Dec 12, 2008

Making lemonade

According to a recent Gallup poll, two-thirds of Americans don’t see the economy turning around anytime soon. In fact, most think any sort of a turnaround is still two years away. 29% say it will be two years until the economy starts to recover, 20% say three to four years, and 17% say five or more years. Just 15% think it will be within a year. As consumer confidence drops to historic lows and sales plummet, marketers are cutting back their ad budgets. Big time.

TNS Media Intelligence also released data the other day that showed that despite the billions in ad dollars that flowed into the market thanks to the XXIX Olympiad and a fiercely-contested (and protracted) presidential election season, total media still managed to decline 2% in the third quarter of 2008. In the first nine months of the year, total measured media spend declined 3.7%.

Studies by American Business Media examined the relationship between advertising and sales in 143 companies during the severe 1974/1975 downturn. They found that companies that did not cut advertising either year had the highest growth in sales and net income during the two study years and the following two. Companies that cut advertising had the lowest sales and net income increases during that same period. A subsequent study by The Wall Street Journal and another by the University of Utah confirm that companies that advertise during a recession gain market share by taking it away from competitors unable to adjust to shifting market conditions, and tend to maintain a stronger cash stream throughout the downturn, in contrast to other companies that may have liquidity problems. Amazingly, B2B companies that continue to advertise have three times the sales growth as those that cut back on advertising during a recession.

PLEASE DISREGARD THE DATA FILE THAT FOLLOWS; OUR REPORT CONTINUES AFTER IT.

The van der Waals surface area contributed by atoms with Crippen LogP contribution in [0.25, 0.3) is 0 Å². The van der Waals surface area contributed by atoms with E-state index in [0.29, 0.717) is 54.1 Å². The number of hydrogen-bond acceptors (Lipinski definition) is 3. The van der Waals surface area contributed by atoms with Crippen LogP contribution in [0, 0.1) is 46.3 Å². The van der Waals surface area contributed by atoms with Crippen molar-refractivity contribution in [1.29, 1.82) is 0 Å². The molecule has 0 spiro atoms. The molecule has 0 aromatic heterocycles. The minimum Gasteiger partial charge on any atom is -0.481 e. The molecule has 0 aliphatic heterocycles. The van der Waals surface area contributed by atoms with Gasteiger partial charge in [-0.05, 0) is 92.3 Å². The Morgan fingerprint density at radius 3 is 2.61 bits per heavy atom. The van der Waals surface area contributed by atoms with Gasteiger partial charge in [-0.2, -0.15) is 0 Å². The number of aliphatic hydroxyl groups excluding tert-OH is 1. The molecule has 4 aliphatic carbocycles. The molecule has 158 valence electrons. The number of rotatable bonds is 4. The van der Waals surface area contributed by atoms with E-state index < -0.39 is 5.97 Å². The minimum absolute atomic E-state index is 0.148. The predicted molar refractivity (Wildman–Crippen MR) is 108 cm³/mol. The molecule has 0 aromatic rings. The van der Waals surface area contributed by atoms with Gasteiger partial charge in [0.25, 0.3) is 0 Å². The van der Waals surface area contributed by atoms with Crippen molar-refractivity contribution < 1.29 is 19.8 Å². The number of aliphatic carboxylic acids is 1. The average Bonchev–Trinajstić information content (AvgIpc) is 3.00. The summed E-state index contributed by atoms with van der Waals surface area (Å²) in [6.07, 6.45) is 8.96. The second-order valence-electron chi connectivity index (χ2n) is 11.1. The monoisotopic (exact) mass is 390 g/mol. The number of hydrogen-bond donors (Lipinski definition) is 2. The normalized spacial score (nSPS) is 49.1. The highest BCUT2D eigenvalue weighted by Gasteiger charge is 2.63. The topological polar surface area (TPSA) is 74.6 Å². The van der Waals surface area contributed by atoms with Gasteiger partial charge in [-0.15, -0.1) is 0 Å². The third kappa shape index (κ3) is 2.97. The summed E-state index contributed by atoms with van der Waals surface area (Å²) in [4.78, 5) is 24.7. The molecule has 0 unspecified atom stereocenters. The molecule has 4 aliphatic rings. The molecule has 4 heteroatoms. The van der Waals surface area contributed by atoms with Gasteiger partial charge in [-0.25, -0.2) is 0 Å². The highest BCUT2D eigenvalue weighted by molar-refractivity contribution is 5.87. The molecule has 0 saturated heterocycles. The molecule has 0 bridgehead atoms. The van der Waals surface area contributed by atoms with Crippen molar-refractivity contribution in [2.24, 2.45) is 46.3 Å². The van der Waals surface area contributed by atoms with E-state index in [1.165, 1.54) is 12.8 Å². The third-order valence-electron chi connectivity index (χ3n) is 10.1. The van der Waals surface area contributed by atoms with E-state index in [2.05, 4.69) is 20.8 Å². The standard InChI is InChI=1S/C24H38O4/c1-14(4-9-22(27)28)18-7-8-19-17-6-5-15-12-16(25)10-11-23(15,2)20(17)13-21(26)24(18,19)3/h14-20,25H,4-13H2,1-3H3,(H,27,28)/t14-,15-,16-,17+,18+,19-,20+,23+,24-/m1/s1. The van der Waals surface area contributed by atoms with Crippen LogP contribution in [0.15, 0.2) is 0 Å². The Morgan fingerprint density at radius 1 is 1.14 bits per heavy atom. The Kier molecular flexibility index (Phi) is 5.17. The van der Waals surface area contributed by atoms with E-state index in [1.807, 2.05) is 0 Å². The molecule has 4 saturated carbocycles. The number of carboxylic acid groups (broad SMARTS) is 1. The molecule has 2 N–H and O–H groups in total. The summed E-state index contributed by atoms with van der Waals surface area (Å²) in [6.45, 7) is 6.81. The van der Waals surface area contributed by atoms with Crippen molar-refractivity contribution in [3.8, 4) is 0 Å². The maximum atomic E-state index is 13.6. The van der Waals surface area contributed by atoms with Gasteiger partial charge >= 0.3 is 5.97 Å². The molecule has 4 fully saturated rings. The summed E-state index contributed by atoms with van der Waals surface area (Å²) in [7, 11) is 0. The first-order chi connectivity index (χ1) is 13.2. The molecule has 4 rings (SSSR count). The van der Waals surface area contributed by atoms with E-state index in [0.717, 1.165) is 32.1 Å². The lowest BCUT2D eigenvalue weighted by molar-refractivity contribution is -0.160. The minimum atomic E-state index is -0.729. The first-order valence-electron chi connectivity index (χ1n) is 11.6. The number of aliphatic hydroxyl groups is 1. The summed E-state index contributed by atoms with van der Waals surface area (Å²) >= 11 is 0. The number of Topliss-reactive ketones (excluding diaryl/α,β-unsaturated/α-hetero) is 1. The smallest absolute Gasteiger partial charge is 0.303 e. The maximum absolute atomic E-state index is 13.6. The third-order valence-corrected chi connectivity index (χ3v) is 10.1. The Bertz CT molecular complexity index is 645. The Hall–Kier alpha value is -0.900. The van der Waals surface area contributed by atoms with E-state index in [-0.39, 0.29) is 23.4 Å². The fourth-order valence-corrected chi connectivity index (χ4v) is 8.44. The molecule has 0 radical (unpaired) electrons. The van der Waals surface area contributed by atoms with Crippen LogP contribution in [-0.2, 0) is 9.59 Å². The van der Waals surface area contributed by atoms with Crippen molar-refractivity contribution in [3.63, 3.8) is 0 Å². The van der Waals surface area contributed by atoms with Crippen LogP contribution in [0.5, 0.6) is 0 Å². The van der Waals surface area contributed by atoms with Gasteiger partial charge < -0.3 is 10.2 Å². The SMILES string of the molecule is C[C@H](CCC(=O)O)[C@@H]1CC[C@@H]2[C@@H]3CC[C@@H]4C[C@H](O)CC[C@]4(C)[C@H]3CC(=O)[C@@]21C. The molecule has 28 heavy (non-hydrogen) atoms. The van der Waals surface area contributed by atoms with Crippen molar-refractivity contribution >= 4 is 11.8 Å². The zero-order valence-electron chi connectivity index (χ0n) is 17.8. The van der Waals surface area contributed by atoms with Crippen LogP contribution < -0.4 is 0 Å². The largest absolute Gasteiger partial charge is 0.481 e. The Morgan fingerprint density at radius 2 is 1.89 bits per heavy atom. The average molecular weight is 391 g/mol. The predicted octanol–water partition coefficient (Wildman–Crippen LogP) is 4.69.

Some companies pull their ad budgets in an effort to cut back or maintain capital during lean times. At the extreme end, the Arena Football League is canceling next season in an effort to conserve capital, yet promises to come back in 2010. I don't fully understand how by closing operations and not generating any revenue will help you be better off one year from now. Same with marketing.

The fact is that consumers still need to consume. We no longer live in a world where a family can sustain itself for a few years by living off the goods they themselves produce (think farms and mom and pop businesses of 50-60 years ago). They cannot produce their own goods, they need to buy them. And a brand that disappears during a recession runs the very high risk of disappearing from the minds of consumers forever.